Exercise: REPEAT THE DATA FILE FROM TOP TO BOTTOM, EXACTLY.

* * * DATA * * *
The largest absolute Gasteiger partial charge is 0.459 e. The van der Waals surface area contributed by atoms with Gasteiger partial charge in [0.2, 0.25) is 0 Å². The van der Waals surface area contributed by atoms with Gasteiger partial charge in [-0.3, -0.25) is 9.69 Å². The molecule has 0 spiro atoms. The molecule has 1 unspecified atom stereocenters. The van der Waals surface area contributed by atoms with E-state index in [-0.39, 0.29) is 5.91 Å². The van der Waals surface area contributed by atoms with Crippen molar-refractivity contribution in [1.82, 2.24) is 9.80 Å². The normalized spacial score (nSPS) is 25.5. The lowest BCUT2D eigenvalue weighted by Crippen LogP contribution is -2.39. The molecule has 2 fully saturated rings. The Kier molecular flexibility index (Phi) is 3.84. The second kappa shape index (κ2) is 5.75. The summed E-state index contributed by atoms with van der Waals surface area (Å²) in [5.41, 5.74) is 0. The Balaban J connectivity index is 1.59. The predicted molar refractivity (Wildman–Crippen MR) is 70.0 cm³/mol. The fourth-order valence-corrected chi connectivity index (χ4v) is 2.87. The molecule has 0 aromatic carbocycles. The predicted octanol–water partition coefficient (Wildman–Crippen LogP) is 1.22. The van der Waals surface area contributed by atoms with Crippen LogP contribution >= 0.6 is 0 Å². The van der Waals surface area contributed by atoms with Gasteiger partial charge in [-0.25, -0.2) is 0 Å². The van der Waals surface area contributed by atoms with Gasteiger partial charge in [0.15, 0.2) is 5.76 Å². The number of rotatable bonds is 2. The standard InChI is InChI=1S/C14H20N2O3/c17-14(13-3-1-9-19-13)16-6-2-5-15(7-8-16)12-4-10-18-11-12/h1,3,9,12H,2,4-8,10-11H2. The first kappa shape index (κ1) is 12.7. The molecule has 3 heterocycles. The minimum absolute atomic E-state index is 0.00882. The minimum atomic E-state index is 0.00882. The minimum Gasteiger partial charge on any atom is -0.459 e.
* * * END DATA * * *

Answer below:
The largest absolute Gasteiger partial charge is 0.459 e. The van der Waals surface area contributed by atoms with Gasteiger partial charge in [0.2, 0.25) is 0 Å². The van der Waals surface area contributed by atoms with Gasteiger partial charge in [-0.3, -0.25) is 9.69 Å². The molecule has 0 spiro atoms. The molecule has 1 unspecified atom stereocenters. The van der Waals surface area contributed by atoms with E-state index in [-0.39, 0.29) is 5.91 Å². The van der Waals surface area contributed by atoms with Crippen molar-refractivity contribution in [1.82, 2.24) is 9.80 Å². The normalized spacial score (nSPS) is 25.5. The lowest BCUT2D eigenvalue weighted by Crippen LogP contribution is -2.39. The molecule has 2 fully saturated rings. The Kier molecular flexibility index (Phi) is 3.84. The second kappa shape index (κ2) is 5.75. The summed E-state index contributed by atoms with van der Waals surface area (Å²) in [5.41, 5.74) is 0. The Balaban J connectivity index is 1.59. The predicted molar refractivity (Wildman–Crippen MR) is 70.0 cm³/mol. The fourth-order valence-corrected chi connectivity index (χ4v) is 2.87. The molecule has 0 aromatic carbocycles. The predicted octanol–water partition coefficient (Wildman–Crippen LogP) is 1.22. The van der Waals surface area contributed by atoms with Crippen LogP contribution >= 0.6 is 0 Å². The van der Waals surface area contributed by atoms with Gasteiger partial charge in [-0.25, -0.2) is 0 Å². The van der Waals surface area contributed by atoms with Gasteiger partial charge in [0.15, 0.2) is 5.76 Å². The number of rotatable bonds is 2. The standard InChI is InChI=1S/C14H20N2O3/c17-14(13-3-1-9-19-13)16-6-2-5-15(7-8-16)12-4-10-18-11-12/h1,3,9,12H,2,4-8,10-11H2. The first kappa shape index (κ1) is 12.7. The molecule has 3 heterocycles. The minimum absolute atomic E-state index is 0.00882. The minimum atomic E-state index is 0.00882. The minimum Gasteiger partial charge on any atom is -0.459 e.